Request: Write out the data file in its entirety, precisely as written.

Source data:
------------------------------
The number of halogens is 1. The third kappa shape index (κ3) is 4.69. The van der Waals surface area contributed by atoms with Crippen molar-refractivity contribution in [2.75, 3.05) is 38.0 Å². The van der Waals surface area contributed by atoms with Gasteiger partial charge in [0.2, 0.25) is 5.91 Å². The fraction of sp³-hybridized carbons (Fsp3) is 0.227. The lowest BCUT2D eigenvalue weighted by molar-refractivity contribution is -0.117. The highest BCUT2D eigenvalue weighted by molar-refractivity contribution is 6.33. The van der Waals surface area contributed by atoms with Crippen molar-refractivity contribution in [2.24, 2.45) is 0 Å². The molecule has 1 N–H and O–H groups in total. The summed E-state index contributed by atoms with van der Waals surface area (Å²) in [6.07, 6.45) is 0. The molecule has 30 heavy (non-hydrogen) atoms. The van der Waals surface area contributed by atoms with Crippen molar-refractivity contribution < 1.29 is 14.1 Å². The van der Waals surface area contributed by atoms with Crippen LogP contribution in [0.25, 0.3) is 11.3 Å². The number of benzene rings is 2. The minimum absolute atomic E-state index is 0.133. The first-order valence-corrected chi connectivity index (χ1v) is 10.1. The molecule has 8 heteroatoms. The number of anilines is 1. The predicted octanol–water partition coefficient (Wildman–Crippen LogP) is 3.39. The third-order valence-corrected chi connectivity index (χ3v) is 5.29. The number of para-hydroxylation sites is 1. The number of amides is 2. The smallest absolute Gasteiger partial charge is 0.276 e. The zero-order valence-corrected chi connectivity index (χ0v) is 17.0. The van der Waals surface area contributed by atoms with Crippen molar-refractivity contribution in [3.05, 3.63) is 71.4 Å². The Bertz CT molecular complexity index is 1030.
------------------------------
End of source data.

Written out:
The number of halogens is 1. The third kappa shape index (κ3) is 4.69. The van der Waals surface area contributed by atoms with Crippen molar-refractivity contribution in [2.75, 3.05) is 38.0 Å². The van der Waals surface area contributed by atoms with Gasteiger partial charge in [0.2, 0.25) is 5.91 Å². The fraction of sp³-hybridized carbons (Fsp3) is 0.227. The lowest BCUT2D eigenvalue weighted by molar-refractivity contribution is -0.117. The highest BCUT2D eigenvalue weighted by molar-refractivity contribution is 6.33. The van der Waals surface area contributed by atoms with Crippen molar-refractivity contribution in [2.24, 2.45) is 0 Å². The molecule has 1 N–H and O–H groups in total. The summed E-state index contributed by atoms with van der Waals surface area (Å²) in [6.07, 6.45) is 0. The molecule has 30 heavy (non-hydrogen) atoms. The van der Waals surface area contributed by atoms with Crippen molar-refractivity contribution < 1.29 is 14.1 Å². The van der Waals surface area contributed by atoms with Crippen LogP contribution in [0.25, 0.3) is 11.3 Å². The number of benzene rings is 2. The minimum absolute atomic E-state index is 0.133. The first-order valence-corrected chi connectivity index (χ1v) is 10.1. The molecule has 8 heteroatoms. The number of anilines is 1. The predicted octanol–water partition coefficient (Wildman–Crippen LogP) is 3.39. The third-order valence-corrected chi connectivity index (χ3v) is 5.29. The number of para-hydroxylation sites is 1. The number of amides is 2. The smallest absolute Gasteiger partial charge is 0.276 e. The zero-order valence-corrected chi connectivity index (χ0v) is 17.0. The van der Waals surface area contributed by atoms with Crippen molar-refractivity contribution in [3.05, 3.63) is 71.4 Å². The Bertz CT molecular complexity index is 1030.